top of page
lower size 240202NealDeverajLabDSC_1840-Enhanced-NRUCSanDiegoEJ3 copy.tiff

One of the most significant and challenging problems in chemical biology is understanding how non-living matter can assemble to form life. We are approaching this problem through the synthesis of artificial cells, developing coupling reactions that drive the self-assembly, growth, and reproduction of lipid vesicle assemblies. To guide our work, we are developing chemical tools to blueprint the structure and function of modern cells. Using this combined approach, we strive to understand the prerequisite chemistry from which biology can emerge.  

Devaraj Lab is hiring postdoctoral fellows. Click below if interested in joining the lab.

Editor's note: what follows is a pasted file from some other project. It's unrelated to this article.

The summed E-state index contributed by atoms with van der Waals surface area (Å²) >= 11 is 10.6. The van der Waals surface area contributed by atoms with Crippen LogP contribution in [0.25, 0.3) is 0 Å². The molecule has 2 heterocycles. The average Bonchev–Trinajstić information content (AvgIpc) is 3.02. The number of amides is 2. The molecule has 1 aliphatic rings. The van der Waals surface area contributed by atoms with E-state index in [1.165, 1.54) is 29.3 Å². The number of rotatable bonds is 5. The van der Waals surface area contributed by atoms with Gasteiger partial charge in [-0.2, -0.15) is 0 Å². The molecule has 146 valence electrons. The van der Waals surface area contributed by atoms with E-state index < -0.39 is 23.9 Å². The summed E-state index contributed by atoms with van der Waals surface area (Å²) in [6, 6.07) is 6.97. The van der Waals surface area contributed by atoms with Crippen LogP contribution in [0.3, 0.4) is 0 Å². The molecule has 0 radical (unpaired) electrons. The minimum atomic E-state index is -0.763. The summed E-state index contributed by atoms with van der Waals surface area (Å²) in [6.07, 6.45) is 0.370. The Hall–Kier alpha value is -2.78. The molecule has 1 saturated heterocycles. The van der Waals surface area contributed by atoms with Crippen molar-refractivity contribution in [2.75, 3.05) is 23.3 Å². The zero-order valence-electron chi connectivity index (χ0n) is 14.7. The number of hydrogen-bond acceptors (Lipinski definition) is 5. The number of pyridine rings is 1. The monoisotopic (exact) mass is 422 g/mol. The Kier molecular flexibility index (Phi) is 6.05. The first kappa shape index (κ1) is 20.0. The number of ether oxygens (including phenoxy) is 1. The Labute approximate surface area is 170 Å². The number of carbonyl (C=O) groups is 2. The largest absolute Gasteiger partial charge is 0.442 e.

Neal Devaraj named one of the 2022 Vannevar Bush Faculty Fellowship Award recipients by the Department of Defense


Changing the structure of lipids can play important roles in membrane biology and dysregulation can lead to disease. While artificial membranes have been used to model the properties of native membranes, previous methods have not been able to mimic lipid membrane remodeling. We recently have shown that reversible chemical reactions can be harnessed to achieve spontaneous remodeling of lipids in synthetic membranes. 

Though Native Chemical Ligation (NCL) has been ubiquitously used to assemble peptides and proteins, we have used NCL to assemble phospholipids. This enables nonenzymatic formation of phospholipid vesicles/membranes from thioester precursors, mimicking the membrane protein catalyzed assembly of phospholipids in live cells, which also uses long chain thioesters as precursors. 

bottom of page